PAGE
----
By Monday, May 4, six corps of the Army of the Potomac (I, II, III, V, XI, XII) had formed a strong defensive line in the shape of a horseshoe, with its right and left wings anchored on the river to protect the bridges at U. S. Ford and the apex at the Bullock Farm. A total of about 75,000 men were entrenched, and hour by hour they improved and strengthened their defenses in anticipation of an all out attack by Lee’s men that might be the most decisive battle of the war. Surely the men in blue recognized the unique position they were in—within stout breastworks on enemy soil with the enemy showing every sign of preparing to attack—and surely many still had thoughts of complete victory. Perhaps with one more great battle today, or perhaps tomorrow, we can shatter Lee’s army and end the war. (Click here for a battle map.)

But Maj. Gen. Hooker had other plans. Already, he had set army engineers to rapidly clearing a new road back to U. S. Ford, a road not for ready the ready resupply of his army, but a road to make the way withdrawal and escape easier. Late that night, and into the early hours of May 5, Hooker met with all of the corps commanders. Five of the six generals urged Hooker to stay and fight it out at Chancellorsville. Only Maj. Gen. Sickles thought retreat the better option. It was his corps that had seen the heaviest fighting on May 3.

It seems the meeting was but a formality. Hooker had already decided to withdraw to the north bank of the Rappahannock, citing as his justification his general mandate to protect Washington and not endanger the army. Orders were given, and late in the day on Tuesday, May 5, under the cover of heavy rain and darkness, units of the Army of the Potomac began to cross the pontoon bridges at U. S. Ford. Fittingly, Hooker went with the artillery and was among the first to cross. During the night, the rain-swollen Rappahannock rose quickly, threatening to sweep away the bridges. Engineers worked heroically in peril of their own lives to lengthen the bridges and anchor them on higher ground, and by early morning on May 6, the entire Army of the Potomac was north of the Rappahannock and filing back into the dreary winter camps around Falmouth and Stafford.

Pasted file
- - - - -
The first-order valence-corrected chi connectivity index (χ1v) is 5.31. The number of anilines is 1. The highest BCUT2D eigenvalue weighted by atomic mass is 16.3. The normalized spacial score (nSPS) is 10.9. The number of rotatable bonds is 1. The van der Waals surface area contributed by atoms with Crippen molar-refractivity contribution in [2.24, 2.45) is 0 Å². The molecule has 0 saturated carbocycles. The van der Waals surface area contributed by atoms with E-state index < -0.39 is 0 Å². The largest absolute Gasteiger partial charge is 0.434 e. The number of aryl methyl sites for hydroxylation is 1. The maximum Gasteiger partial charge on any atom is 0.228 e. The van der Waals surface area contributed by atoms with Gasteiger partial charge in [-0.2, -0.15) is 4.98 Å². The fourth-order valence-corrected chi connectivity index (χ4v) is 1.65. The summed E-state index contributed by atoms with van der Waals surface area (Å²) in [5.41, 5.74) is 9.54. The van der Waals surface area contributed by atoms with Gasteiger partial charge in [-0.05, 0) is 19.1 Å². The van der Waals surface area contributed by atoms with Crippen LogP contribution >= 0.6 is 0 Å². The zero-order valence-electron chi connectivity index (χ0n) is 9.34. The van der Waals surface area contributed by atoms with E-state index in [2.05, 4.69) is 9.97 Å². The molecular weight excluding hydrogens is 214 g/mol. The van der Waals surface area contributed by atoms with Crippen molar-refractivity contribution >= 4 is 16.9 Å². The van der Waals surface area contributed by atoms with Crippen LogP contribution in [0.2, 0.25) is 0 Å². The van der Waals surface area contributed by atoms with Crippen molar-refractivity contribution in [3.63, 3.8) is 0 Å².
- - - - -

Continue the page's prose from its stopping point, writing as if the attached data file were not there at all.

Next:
Author’s Commentary:  In my opinion, Hooker lost one of the great opportunities of the war. Gen. Lee was indeed planning to attack the Union entrenchments at Chancellorsville, most likely on May 6, without Longstreet, and outnumbered by more than two-to-one. If not defeated outright, Lee would have suffered many casualties, perhaps extremely so, if Hooker had fought his army as he fought his corps at Antietam. I believe the Army of Northern Virginia would have been in such sad shape that offensive operations to the north would have been unthinkable and the Battle of Gettysburg never would have occurred.


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